During the Six Sigma Measure Phase of the DMAIC cycle in the Six Sigma approach to problem-solving, we need to understand the degree of the process variation. The degree of process variation, as you will learn in Lean Six Sigma Green Belt training and also in some of the free Six Sigma courses, tells us how many defects a process will produce. For a process to be efficient, it must produce as little defects as possible and must, therefore, have as little process variation as possible. In the Measure Phase of the DMAIC process, we need to visualize process variation to see where we are at with process performance.
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One way to see the process variation is the Measure Phase Control Chart. The Measure Phase Control Chart and other types of control charts are part of the 7 QC tools. The Measure Phase Control Chart is a graphical display of the outputs of a process over time. Not only that, it also shows how the process performs against control limits which are set to match the maximum and minimum variation in a process to deliver on customer demands.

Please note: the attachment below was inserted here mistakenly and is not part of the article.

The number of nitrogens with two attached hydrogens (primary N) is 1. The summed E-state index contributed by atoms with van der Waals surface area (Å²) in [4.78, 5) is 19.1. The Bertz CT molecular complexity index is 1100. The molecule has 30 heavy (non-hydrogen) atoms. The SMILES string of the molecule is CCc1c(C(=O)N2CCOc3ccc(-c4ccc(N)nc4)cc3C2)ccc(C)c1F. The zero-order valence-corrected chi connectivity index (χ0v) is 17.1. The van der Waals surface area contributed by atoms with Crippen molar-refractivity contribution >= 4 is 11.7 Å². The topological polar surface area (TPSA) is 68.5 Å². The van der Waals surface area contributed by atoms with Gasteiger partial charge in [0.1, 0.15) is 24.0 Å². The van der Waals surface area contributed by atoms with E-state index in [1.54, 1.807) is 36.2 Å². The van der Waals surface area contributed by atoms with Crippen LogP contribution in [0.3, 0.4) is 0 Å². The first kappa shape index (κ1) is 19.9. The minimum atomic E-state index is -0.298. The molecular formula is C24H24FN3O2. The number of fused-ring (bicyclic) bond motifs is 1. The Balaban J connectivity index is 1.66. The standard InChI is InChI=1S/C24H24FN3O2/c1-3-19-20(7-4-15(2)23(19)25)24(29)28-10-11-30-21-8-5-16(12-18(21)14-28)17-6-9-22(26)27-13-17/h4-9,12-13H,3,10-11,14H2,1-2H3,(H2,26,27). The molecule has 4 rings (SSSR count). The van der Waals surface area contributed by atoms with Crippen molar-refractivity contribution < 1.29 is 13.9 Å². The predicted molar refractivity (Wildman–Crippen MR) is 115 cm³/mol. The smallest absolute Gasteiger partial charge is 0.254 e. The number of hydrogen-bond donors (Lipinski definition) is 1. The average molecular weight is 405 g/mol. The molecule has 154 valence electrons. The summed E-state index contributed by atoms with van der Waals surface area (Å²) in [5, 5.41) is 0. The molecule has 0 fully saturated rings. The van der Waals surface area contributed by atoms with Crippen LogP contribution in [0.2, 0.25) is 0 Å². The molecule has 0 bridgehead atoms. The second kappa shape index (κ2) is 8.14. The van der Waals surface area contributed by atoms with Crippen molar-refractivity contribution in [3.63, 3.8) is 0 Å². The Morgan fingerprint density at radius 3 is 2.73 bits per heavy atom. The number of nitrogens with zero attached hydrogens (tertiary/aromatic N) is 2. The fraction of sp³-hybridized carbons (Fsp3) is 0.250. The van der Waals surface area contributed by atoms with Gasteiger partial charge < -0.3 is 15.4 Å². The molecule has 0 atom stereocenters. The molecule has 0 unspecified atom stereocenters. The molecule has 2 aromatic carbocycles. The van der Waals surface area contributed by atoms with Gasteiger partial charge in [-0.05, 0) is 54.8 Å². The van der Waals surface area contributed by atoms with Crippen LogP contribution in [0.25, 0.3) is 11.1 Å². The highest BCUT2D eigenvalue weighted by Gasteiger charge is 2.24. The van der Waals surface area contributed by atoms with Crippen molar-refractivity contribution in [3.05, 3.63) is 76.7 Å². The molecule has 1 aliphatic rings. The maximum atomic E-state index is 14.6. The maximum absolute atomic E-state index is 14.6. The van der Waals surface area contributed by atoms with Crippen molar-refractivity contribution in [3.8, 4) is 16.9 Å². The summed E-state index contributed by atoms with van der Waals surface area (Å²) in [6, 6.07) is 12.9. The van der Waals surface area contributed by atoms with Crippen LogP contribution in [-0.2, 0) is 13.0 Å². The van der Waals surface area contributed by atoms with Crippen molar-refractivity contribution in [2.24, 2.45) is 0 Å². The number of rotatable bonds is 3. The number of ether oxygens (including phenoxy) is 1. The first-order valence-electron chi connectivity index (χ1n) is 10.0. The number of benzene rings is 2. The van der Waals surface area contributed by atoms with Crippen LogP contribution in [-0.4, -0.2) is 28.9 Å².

What is Process Variation?
Before we move on to study the Measure Phase Control Chart, we first need to understand the concept of Process Variation in the context of the Measure Phase Control Chart. Every process has variation and there are 2 types of Process Variation:
- Common Cause Variation or CCV: CCV is due to the natural process variation. It is the variation due to the way the process was designed. CCV is simply the result of numerous, ever-present differences in the process. An example of CCV is the variation that might be seen by having several people working in the process. Each person might do things slightly differently. SCV is variation due to assignable or non-random causes.
- Special Cause Variation or SCV: SCV may be the result of causes which are not normally present in the process. An example of special cause variation is the variation that might result if someone untrained is allowed to work in the process Special cause variation is the process variation that can be assigned a reason.
Determine Special Cause Process Variation
The best tool to determine if the variation is Common Cause or Special Cause is the Measure Phase Control Chart. A Measure Phase Control Chart often is referred to as time series plot used to monitor a process over time. It is a plot of a process characteristic, usually through time, with statistically determined limits. When used for process monitoring, it helps the user to determine the appropriate type of action to take on the process.
The History of the Measure Phase Control Chart